1. I've always limited speech to what you can actually say in a sec (or two). I used to have rule on 'actions per turn" that went something like "If it takes more than 1 minute to describe your actions, you can't do all that in one second". But this as also back in 3e's wild and wooly days of extra attacks with high skill levels.

    "My house rules allow a one-second open-and-quaff for potions."

    I might consider this. I presume this also requires the Potion be stored in a fast-draw rig (potion belt, delver webbing, or grenade bandolier)?

    1. It has to be in-hand for you to open-and-quaff in one second. If you have Fast-Draw (Potion) you'll need the potion to be somewhere you can get it quickly, if you want to go from empty hand to empty potion in one second.

  2. Having had people in the past think they needed to spend their entire round saying a few words I pretty harshly encourage people that talking is a free action 'talking is a free action, fine you say that. You can recite the Gettysburg address if you want. But you must also pick a manuever and do _something_'

    1. Well, Do Nothing is a maneuver.

    2. They are welcome to willfully and knowingly explicitly choose Do Nothing. They just aren't allowed to choose talking as their manuever.

    3. If people take too long to decide, I just assign them Do Nothing and move on. I was like that with 5 players; with 9-10, it's the only way to stay sane.

  3. I only had two problems with free actions:
    1. People wanting to do them outside of their turn (usually to release grab and parry). The only solution I've found is patience when I GM, and acquiescence when I'm a player.
    2. People disappointed they have to Ready now when they have failed end-of-turn Fast-Draw and the situation has changed. I prefer to allow Fast-Draw at the start of turn only, when immediate Ready is still possible.

    1. I've gotten 1 a few times. "I let go and Retreat!" No, you can't let go as a reaction. I've heard, "Why can't I do that as part of my defense?" That's valid, I think, if it's a Dodge and Retreat.

      I can see #2 as a ruling; it would stop the usual response to a Critical Failure of "Drop your weapon" with, "Okay, I Fast-Draw my backup." My players generally equip their PCs with 2-3 backups or variants of their main weapon, especially if they have Fast-Draw, so it takes the teeth out of that result unless they need that particular weapon to fight a particular foe.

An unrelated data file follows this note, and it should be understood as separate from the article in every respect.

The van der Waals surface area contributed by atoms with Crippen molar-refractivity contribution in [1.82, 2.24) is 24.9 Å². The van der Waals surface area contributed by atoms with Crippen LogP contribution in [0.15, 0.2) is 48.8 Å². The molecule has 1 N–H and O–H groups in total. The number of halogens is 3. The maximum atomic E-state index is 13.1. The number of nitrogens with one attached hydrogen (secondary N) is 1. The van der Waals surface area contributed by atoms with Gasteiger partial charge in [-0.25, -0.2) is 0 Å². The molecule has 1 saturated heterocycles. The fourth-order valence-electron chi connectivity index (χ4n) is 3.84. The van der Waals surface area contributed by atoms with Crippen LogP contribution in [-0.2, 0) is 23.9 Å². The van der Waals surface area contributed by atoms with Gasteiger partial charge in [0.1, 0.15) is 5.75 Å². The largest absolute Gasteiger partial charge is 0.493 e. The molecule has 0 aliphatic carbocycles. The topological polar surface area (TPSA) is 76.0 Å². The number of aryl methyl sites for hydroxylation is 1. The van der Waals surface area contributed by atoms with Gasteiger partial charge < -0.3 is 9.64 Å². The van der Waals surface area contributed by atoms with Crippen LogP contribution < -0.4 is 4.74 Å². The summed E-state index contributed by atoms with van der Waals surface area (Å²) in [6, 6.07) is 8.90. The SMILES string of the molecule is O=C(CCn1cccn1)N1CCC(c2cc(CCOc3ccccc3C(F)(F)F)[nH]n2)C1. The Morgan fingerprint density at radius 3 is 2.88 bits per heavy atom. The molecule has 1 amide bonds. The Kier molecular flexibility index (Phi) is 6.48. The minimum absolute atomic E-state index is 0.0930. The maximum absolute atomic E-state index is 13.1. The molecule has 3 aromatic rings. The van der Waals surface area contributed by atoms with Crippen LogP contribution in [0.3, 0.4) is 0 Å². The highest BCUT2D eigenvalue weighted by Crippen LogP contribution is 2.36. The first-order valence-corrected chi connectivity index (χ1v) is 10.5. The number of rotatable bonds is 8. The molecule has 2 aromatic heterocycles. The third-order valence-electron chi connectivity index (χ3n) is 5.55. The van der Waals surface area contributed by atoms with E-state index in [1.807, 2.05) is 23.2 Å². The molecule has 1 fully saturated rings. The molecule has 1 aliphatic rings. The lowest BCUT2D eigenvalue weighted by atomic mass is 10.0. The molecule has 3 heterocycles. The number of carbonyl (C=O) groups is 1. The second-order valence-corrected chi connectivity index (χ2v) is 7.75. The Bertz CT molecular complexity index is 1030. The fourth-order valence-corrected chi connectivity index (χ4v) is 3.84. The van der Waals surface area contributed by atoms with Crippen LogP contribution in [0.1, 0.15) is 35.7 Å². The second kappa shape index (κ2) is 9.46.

4. I have recently adopted the 1-second quaff. It has only come up once so we'll see how it goes. It feels cinematic, but then I am running DF and it probably won't break anything.

    My players aren't as bad as the humorous example above, although I suspect that is largely because I am a draconian b*st*rd. My issues are mainly around talking as a free action, which makes more sense when your RPG turn is 6 or even 10 seconds long.

    I think all my players try to fit as many words as possible into their 1 second turn. The fact they don't seem to grasp is that everyone's turns overlap, so in effect they are all talking at once. Yet they are somehow able to convey updated situational awareness constantly as a free action :-)

    I also had a plausibility issue with the wizard who wants to talk while concentrating on a spell (he can cast without needing to talk, so surely he can talk about something else while casting, right?) He complained that was I was being unfair because the fighters can talk while doing physical actions, so now I say fine as long as it's brief.

    1. As if talking and fighting and talking and concentrating mentally are the same thing?

      I'm not sympathetic to wizards - spellcasters already have the most utility, the most versatility, and often the most power (direct or indirect), and then they also want everything non-wizards have. I should be able to talk on Concentrate, it's not fair that people can fire missile weapons on the move but I can't cast new missile spells on the move, how come wizards are so weak in this game I can only do 6d-18d damage, blah blah blah.